What are the worst mistakes a startup can make? 3 entrepreneurship lawyers on IP, ‘dead equity’ and more

Pittsburgh technology lawyers share horror stories of startups past, and what founders today can do to avoid their mishaps.
Want to avoid making some big mistakes as you grow your startup? Heed these lawyers’ advice.

The Start Smart Legal Series — an online event series hosted by the University of Pittsburgh’s Big Idea Center, the Pitt School of Law and Carnegie Mellon University’s Project Olympus — aims to answer legal questions related to company formation, intellectual property, technology transfer and more. Past panels have focused on topics like hiring and firing, starting a business on an F-1 student visa and negotiating term sheets.

The most recent one, held Tuesday evening, convened three lawyers to share some of the worst mistakes they’ve seen startups make over the years. The three panelists included Innovation Works Legal Counsel Deborah Walker, Dentons Venture Technology and Emerging Growth Companies National Group Leader David Kalson and F.J. Lucchino, who heads his own firm, Lucchino Law.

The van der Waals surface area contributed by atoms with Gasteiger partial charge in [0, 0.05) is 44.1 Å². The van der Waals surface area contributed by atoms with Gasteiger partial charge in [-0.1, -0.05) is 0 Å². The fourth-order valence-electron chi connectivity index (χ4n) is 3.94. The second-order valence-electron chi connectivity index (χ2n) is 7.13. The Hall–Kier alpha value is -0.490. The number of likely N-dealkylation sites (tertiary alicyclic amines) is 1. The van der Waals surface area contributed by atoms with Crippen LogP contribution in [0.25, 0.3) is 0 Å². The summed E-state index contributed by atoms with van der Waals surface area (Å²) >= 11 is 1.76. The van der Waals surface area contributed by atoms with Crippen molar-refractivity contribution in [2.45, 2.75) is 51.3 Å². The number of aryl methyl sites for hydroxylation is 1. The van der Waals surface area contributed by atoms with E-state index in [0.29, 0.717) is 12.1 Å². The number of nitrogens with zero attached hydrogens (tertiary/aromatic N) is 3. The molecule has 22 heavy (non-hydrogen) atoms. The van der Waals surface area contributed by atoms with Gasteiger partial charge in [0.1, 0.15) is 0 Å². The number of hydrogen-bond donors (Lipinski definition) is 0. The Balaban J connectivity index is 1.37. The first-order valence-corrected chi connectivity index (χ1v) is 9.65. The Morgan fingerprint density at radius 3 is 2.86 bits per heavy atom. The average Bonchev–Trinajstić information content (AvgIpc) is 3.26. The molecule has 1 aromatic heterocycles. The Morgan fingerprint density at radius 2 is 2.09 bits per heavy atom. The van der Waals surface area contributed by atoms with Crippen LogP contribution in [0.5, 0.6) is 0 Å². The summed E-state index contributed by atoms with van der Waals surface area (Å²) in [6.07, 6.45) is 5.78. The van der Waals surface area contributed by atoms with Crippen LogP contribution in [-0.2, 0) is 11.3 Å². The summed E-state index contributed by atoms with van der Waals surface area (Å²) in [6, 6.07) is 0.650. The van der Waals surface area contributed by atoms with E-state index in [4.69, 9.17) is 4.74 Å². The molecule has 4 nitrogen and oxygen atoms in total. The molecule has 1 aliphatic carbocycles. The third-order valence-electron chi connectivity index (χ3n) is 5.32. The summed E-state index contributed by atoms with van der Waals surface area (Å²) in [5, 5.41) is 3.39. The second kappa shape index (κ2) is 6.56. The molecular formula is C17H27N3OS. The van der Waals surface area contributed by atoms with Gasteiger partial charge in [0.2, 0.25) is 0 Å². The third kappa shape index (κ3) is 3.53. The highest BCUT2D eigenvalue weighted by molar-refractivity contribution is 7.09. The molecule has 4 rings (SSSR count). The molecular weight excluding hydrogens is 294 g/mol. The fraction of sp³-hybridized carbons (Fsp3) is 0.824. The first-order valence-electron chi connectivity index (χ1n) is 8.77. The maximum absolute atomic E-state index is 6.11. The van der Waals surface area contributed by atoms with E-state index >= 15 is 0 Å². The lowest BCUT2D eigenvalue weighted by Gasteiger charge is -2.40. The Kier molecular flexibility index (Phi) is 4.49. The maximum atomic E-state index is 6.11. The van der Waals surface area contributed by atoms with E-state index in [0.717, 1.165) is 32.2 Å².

The lawyers shared stories across a wide range of experiences they’ve had in their tech and business law careers. Below, we rounded up a few key pieces of advice that the lawyers shared at the event — but be sure to check out the full recording too.

Watch the event recording

Be careful about your company formation

Before entrepreneurs can really take off with a business idea, they need to legally form a company, whether it’s an LLC, a C corp, a nonprofit or something else. While LLCs tend to be the most popular choice for young companies due to the lower tax rates and personal asset protections, Kalson and Lucchino warned entrepreneurs of jumping the gun on that formation.

“There are times when it makes sense to be a C corporation,” Kalson said, especially if the end game of the company is to raise millions of dollars of capital and be acquired or go public through an IPO.


Lucchino agreed that one common mistake startups make is not thinking about their end game ahead of time. Another is “not getting good advice early on in the considerations of making that [business formation] decision, as opposed to going to the knee jerk route of ‘I’m going to do an LLC, because that’s what everybody does,'” he said.